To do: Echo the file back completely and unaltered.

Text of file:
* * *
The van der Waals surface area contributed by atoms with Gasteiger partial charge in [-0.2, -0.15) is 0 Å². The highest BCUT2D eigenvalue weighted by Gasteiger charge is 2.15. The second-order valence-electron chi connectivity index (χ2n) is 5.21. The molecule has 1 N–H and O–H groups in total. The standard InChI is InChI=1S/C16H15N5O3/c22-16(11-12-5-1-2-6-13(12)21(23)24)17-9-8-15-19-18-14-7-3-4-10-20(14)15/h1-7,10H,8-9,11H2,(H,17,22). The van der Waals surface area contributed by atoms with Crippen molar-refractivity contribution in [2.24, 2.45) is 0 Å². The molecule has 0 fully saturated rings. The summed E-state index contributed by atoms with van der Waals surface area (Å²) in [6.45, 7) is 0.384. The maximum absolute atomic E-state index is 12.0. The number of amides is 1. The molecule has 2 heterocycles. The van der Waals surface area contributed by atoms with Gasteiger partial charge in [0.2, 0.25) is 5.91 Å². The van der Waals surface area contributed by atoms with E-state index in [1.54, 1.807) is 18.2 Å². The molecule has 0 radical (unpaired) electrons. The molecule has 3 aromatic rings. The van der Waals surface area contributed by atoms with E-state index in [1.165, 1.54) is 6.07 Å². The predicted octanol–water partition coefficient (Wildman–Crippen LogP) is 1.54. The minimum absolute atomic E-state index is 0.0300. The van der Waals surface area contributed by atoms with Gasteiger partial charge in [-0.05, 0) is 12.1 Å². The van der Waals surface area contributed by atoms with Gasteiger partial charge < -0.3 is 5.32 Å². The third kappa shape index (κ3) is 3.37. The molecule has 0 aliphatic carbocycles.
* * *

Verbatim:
The van der Waals surface area contributed by atoms with Gasteiger partial charge in [-0.2, -0.15) is 0 Å². The highest BCUT2D eigenvalue weighted by Gasteiger charge is 2.15. The second-order valence-electron chi connectivity index (χ2n) is 5.21. The molecule has 1 N–H and O–H groups in total. The standard InChI is InChI=1S/C16H15N5O3/c22-16(11-12-5-1-2-6-13(12)21(23)24)17-9-8-15-19-18-14-7-3-4-10-20(14)15/h1-7,10H,8-9,11H2,(H,17,22). The van der Waals surface area contributed by atoms with Crippen molar-refractivity contribution in [2.24, 2.45) is 0 Å². The molecule has 0 fully saturated rings. The summed E-state index contributed by atoms with van der Waals surface area (Å²) in [6.45, 7) is 0.384. The maximum absolute atomic E-state index is 12.0. The number of amides is 1. The molecule has 2 heterocycles. The van der Waals surface area contributed by atoms with Gasteiger partial charge in [0.2, 0.25) is 5.91 Å². The van der Waals surface area contributed by atoms with E-state index in [1.54, 1.807) is 18.2 Å². The molecule has 0 radical (unpaired) electrons. The molecule has 3 aromatic rings. The van der Waals surface area contributed by atoms with E-state index in [1.165, 1.54) is 6.07 Å². The predicted octanol–water partition coefficient (Wildman–Crippen LogP) is 1.54. The minimum absolute atomic E-state index is 0.0300. The van der Waals surface area contributed by atoms with Gasteiger partial charge in [-0.05, 0) is 12.1 Å². The van der Waals surface area contributed by atoms with Gasteiger partial charge < -0.3 is 5.32 Å². The third kappa shape index (κ3) is 3.37. The molecule has 0 aliphatic carbocycles.